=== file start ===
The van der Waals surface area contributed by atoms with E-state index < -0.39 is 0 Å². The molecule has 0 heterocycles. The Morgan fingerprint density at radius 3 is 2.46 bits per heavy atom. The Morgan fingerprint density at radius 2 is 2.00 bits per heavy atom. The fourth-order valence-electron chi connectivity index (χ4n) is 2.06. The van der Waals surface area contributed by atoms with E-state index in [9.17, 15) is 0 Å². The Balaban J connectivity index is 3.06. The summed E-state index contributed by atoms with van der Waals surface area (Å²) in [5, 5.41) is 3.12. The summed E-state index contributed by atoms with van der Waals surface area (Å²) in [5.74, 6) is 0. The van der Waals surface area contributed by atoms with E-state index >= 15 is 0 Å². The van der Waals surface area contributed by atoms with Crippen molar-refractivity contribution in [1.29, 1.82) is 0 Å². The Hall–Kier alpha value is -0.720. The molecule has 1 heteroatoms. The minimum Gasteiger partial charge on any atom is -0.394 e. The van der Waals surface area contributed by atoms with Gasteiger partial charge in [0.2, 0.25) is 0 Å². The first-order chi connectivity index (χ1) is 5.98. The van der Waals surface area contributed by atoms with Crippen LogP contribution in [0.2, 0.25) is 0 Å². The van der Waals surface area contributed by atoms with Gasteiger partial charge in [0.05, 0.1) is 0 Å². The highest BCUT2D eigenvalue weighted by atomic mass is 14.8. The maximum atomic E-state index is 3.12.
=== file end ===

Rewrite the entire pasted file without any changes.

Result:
The van der Waals surface area contributed by atoms with E-state index < -0.39 is 0 Å². The molecule has 0 heterocycles. The Morgan fingerprint density at radius 3 is 2.46 bits per heavy atom. The Morgan fingerprint density at radius 2 is 2.00 bits per heavy atom. The fourth-order valence-electron chi connectivity index (χ4n) is 2.06. The van der Waals surface area contributed by atoms with E-state index in [9.17, 15) is 0 Å². The Balaban J connectivity index is 3.06. The summed E-state index contributed by atoms with van der Waals surface area (Å²) in [5, 5.41) is 3.12. The summed E-state index contributed by atoms with van der Waals surface area (Å²) in [5.74, 6) is 0. The van der Waals surface area contributed by atoms with E-state index >= 15 is 0 Å². The van der Waals surface area contributed by atoms with Crippen molar-refractivity contribution in [1.29, 1.82) is 0 Å². The Hall–Kier alpha value is -0.720. The molecule has 1 heteroatoms. The minimum Gasteiger partial charge on any atom is -0.394 e. The van der Waals surface area contributed by atoms with Gasteiger partial charge in [0.2, 0.25) is 0 Å². The first-order chi connectivity index (χ1) is 5.98. The van der Waals surface area contributed by atoms with Crippen LogP contribution in [0.2, 0.25) is 0 Å². The van der Waals surface area contributed by atoms with Gasteiger partial charge in [0.05, 0.1) is 0 Å². The highest BCUT2D eigenvalue weighted by atomic mass is 14.8. The maximum atomic E-state index is 3.12.